The vast expanse of the Pra River has been polluted as a result of galamsey activities
The vast expanse of the Pra River has been polluted as a result of galamsey activities

Illegal mining impacts River Pra: 2 Treatment plants in Western, Central regions face shutdown

A shutdown is imminent for two water treatment plants that depend on River Pra in the Western and Central regions.


Experts and technicians, as well as academicians at a workshop on water bodies restoration held last Wednesday, gave that indication when they painted grim pictures of water bodies in the country.

Stakeholders in the workshop at the University of Cape Coast deliberated for hours on how to restore the country’s dying and polluted water bodies.

They were from the Water Resources Commission, the Environmental Protection Agency, the Public Utilities Regulatory Commission, security agencies and the media.

One question that resonated across the conference room where the workshop was held, was why citizens would choose gold over water as water is essential for life.

Participants indicated that the actions of communities and stakeholders did not depict that water remained a necessity for humanity’s existence.

“Indeed, our water bodies are being wantonly polluted in search of minerals that we can live without at the expense of something wisdom has equated to life itself, water.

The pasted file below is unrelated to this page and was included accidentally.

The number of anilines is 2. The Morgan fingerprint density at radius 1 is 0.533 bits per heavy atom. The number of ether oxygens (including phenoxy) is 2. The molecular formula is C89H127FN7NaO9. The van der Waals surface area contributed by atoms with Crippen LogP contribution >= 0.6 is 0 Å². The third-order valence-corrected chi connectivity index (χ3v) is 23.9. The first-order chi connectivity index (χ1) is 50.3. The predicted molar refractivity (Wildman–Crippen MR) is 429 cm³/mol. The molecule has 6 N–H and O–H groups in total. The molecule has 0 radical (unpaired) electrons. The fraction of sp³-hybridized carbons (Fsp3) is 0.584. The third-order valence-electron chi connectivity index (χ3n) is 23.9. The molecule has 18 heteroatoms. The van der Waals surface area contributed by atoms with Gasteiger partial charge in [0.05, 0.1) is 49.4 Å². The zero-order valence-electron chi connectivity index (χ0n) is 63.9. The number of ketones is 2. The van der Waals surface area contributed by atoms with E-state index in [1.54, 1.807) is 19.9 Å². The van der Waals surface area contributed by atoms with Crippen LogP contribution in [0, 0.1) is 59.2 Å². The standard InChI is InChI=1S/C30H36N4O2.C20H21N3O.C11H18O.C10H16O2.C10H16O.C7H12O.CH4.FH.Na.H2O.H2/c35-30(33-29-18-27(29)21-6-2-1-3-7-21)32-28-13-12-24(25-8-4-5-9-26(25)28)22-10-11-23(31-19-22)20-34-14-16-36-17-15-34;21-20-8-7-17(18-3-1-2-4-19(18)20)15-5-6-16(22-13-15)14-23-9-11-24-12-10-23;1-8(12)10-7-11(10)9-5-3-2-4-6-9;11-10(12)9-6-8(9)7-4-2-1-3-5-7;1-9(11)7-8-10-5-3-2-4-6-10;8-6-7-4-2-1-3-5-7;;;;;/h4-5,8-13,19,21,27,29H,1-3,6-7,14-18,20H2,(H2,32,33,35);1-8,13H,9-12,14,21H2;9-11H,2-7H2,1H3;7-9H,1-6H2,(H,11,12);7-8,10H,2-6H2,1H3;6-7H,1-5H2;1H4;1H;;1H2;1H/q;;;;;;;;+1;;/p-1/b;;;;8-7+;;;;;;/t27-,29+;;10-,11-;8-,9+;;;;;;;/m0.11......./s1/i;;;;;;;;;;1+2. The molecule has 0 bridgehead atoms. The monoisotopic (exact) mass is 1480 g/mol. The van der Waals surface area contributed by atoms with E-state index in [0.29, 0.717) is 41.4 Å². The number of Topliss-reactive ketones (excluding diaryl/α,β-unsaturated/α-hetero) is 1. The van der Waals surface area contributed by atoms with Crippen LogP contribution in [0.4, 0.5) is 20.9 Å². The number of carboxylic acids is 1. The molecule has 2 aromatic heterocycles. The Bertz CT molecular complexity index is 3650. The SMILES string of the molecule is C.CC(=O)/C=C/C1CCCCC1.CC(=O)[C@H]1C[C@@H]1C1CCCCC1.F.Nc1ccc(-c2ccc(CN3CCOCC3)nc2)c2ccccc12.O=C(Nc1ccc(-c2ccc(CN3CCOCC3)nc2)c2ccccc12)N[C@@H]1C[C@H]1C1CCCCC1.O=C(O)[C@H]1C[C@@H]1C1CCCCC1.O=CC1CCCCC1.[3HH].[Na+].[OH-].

“The impunity with which such deadly deeds are committed is scary and our seeming helplessness gives great cause for worrying,” they said.

The Regional Chief Manager of the Ghana Water Company Limited (GWCL), Seth Atiapah, indicated that “Chang fang machines, the weapons of destruction are often seen lined up some of our river banks with unbridled audacity.”

The effect

The GWCL recently dredged the intake point at Sekyere Hemang to allow water to flow to the treatment plant

Some communities, especially those in the Central and Western regions are beginning to feel the effect hard.

Residents carry gallons in search of water as the GWCL production at Sekyere Hemang has already been cut by 30 per cent.

The GWCL has expressed grave concern at the high turbidity of the River Pra at Daboase and Sekyere in the Western and Central regions respectfully, warning that if stringent measures are not taken, the plant could be shut down completely.

The stakeholder workshop last Wednesday was, therefore, part of measures to find solutions to the problem.

River Pra

The River Pra, which serves as a source for the Daboase and the Sekyere Hemang water treatment plants, is facing grave challenges.

An associate Professor of Water and Environmental Quality at the University of Cape Coast, Prof. Albert Ebo Duncan, said the problem was not about Sekyere Hemang or Daboase but "it’s about the management of our water bodies across the country".

He indicated that though 70 per cent of the earth was water, two-thirds of the world's water is saline. 

Out of the freshwater, two-thirds are in glaciers and ice caps. Of the usable fresh water, he noted that 20 per cent was located in inaccessible areas.

This means that only 0.13 per cent of the 2.5 per cent of fresh water is available for use and requires proper management for sustainability.

Prof. Duncan said that in Africa, about 30 per cent of water run-offs occur in the Congo Basin.


He noted that while the use of water had increased due to population, the volume of water had not increased, making the situation dire.